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Modern Saudi work force prefers ‘flexible working’

Traditional work environment is passé. Welcome the #GenMobile set of tech-savvy Saudis who are revolutionary in their approach to work, willing to even sacrifice extra bucks for technology-related conveniences and comforts.
Incredulous as it sounds, nearly 50 percent of the Saudi work force believes they can work efficiently from home rather than from an office, a global survey has revealed.
The report released by Aruba Networks explores the new breed of employees who are in the process of changing the traditional workplace.
The survey has thrown up startling revelations on preferences of Saudis.
Some of those findings are:
• Nearly 40 percent of Saudi respondents said they prefer working from home two to three days a week than receive a 10 percent higher salary.
• Over one-third (34 percent) would rather have their employer pay for the smartphone of their choice than accept a five percent hike in salary.
• About 59 percent believe they work most efficiently before 9am or after 6pm rather than traditional working hours.
• About 66 percent of the respondents want their cars connected.
• About 35 percent want their clothes, shoes or kitchen appliances like cookers and fridges to be connected in the next five years.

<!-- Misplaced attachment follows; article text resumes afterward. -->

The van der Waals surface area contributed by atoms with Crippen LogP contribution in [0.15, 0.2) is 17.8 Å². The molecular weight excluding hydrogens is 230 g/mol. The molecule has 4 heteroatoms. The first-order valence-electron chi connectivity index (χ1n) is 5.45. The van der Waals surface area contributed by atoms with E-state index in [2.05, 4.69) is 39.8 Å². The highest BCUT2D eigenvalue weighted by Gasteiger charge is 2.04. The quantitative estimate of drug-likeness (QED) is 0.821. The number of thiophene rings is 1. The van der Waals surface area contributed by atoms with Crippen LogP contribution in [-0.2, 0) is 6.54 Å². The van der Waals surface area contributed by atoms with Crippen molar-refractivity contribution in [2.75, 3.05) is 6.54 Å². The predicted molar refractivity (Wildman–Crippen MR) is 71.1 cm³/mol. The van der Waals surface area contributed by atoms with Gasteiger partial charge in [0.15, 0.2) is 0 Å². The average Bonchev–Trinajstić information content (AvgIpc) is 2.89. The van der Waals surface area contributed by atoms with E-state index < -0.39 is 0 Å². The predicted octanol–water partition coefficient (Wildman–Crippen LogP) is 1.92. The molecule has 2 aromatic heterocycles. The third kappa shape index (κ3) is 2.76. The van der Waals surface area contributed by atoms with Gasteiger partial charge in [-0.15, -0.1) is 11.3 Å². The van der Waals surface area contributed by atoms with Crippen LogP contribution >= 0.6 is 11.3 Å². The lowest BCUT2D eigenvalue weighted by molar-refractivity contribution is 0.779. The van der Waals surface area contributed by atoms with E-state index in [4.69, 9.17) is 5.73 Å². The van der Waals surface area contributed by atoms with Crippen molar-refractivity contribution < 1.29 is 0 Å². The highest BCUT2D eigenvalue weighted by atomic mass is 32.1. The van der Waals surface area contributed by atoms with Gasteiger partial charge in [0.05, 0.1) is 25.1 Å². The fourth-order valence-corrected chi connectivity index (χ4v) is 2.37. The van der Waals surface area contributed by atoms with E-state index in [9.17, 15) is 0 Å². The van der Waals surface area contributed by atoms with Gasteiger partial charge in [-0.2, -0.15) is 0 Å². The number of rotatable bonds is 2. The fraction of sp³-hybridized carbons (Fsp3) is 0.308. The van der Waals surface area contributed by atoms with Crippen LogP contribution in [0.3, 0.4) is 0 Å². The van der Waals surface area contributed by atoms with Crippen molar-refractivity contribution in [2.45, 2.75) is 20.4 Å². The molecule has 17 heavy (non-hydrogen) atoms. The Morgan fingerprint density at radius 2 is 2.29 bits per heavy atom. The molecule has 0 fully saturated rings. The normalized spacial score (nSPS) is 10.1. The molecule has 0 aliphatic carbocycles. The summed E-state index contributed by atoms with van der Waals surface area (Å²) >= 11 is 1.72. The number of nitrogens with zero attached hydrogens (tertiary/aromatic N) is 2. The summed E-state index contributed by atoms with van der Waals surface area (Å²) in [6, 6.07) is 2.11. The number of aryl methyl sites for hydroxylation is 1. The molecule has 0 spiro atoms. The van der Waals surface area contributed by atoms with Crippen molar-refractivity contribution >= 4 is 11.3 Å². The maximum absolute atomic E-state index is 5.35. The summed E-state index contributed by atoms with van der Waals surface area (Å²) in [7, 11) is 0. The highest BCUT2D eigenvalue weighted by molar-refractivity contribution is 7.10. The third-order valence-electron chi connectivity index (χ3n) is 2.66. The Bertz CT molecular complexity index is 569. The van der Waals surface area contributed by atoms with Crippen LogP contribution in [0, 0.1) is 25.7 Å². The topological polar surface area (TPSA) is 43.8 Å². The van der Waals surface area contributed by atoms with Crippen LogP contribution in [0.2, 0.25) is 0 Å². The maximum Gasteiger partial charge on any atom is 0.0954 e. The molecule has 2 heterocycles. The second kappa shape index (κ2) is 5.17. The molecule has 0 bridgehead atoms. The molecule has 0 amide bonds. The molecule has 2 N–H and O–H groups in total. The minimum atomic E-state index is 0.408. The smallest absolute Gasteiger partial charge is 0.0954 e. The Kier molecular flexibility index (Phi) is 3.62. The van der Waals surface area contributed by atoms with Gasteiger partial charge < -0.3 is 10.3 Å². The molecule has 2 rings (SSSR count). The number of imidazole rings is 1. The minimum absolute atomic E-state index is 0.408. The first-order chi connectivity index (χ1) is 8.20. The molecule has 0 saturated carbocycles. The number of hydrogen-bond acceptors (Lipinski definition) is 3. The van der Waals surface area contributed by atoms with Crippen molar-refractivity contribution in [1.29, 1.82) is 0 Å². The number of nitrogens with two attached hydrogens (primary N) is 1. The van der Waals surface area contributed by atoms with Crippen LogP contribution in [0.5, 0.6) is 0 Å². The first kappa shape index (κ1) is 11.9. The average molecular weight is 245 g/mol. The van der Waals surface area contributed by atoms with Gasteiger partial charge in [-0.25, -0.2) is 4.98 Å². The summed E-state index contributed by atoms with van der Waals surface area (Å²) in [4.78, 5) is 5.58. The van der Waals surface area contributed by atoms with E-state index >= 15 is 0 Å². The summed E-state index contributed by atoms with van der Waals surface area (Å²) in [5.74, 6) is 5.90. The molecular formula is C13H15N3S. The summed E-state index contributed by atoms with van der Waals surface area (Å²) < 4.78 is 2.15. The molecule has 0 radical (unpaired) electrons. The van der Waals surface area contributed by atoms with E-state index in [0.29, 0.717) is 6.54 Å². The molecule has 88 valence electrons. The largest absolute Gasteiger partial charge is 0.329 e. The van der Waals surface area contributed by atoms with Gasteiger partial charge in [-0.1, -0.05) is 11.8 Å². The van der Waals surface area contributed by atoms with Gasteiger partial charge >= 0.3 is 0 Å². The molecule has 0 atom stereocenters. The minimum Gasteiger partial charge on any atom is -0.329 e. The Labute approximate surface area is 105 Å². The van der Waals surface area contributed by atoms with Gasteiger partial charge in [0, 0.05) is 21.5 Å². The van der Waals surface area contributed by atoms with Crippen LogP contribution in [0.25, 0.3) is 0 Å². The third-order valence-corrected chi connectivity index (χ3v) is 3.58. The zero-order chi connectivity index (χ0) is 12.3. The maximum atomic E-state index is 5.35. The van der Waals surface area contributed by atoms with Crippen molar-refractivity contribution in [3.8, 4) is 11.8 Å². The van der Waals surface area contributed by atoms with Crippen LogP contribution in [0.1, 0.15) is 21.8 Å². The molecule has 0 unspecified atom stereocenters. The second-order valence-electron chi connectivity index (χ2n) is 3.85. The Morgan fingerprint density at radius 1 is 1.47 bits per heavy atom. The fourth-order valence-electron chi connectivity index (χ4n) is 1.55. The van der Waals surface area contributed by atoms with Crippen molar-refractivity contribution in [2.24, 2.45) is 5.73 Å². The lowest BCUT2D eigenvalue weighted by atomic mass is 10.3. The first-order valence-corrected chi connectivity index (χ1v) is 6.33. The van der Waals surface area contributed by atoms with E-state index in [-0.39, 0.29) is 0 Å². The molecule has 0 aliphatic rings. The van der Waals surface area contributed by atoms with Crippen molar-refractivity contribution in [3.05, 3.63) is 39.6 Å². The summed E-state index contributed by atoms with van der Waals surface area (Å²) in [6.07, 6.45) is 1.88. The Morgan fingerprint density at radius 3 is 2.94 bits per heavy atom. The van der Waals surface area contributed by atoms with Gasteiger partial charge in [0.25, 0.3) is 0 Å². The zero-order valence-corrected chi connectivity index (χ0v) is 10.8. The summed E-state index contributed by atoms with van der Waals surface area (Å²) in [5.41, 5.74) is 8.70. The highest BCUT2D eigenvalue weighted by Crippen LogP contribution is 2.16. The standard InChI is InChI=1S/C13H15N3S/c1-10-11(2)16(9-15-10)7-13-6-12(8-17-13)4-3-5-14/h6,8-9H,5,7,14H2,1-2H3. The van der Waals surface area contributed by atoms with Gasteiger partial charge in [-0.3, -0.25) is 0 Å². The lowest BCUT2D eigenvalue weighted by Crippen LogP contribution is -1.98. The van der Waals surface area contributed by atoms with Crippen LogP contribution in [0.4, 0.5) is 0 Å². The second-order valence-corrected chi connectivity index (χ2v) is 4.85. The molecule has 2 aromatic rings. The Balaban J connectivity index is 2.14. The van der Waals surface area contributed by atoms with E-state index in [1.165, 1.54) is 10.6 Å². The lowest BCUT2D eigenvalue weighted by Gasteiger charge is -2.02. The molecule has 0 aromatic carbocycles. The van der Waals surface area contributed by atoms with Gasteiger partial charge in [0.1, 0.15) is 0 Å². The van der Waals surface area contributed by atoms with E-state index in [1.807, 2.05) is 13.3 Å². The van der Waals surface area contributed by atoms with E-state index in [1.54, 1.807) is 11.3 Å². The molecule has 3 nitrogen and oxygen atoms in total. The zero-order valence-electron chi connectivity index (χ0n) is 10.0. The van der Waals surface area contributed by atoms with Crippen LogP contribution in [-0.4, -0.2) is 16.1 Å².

• More than half (51 percent) wanted to bring their own device to work rather than have an office with a window.
• About 62 percent would rather have their company pay for their choice of device than provide them with lunch.
• More than half (55 percent) expect their number of remote working hours to increase in the next 12 months.
• About 65 percent of respondents in Saudi Arabia prefer Wi-Fi at the expense of other connections (4G, 3G or wired).
• Eight-five percent declared that their mobile devices help them manage their lives.
The survey also revealed that ownership of mobile products in the Kingdom was the second highest globally after the UAE as compared to other regions across the globe.
Interestingly, 82 percent of the respondents in Saudi Arabia own three or more connected devices and they are in the second spot when it comes to having the highest number of tablets (31 percent).
The survey was conducted in Saudi Arabia, UAE, France, Germany, Nordics, Britain and the US.
It reveals characteristics of the newly dubbed #GenMobile, a group of employees defined by their preference for mobility both in terms of the devices they use and their approach to work.
“We’ve seen flexi-hours and always-on connectivity in Saudi Arabia growing for some time now, but this report shows that it’s now become a way of life for those in the modern workforce,” said Ammar Enaya, regional director, Middle East and Turkey, Aruba Networks.
“What this report suggests is that #GenMobile won’t have patience with companies who are not willing to accommodate their mobile lives,” said Enaya.
“To attract and retain the best employees, businesses in Saudi Arabia need to start looking for solutions to ensure levels of empowerment and productivity in this emerging working world. Ultimately, many will have to totally redefine traditional work environments,” he said.
While #GenMobile does not define an age group, for the purposes of this report, #GenMobile has been defined through a cross-section of the sample survey that showed the highest preference for mobility at home and at work. Typically, these respondents were aged between 18 and 35, according to Aruba.
Listed on the NASDAQ, US-based Aruba Networks is a leading provider of next-generation network access solutions for the mobile enterprise.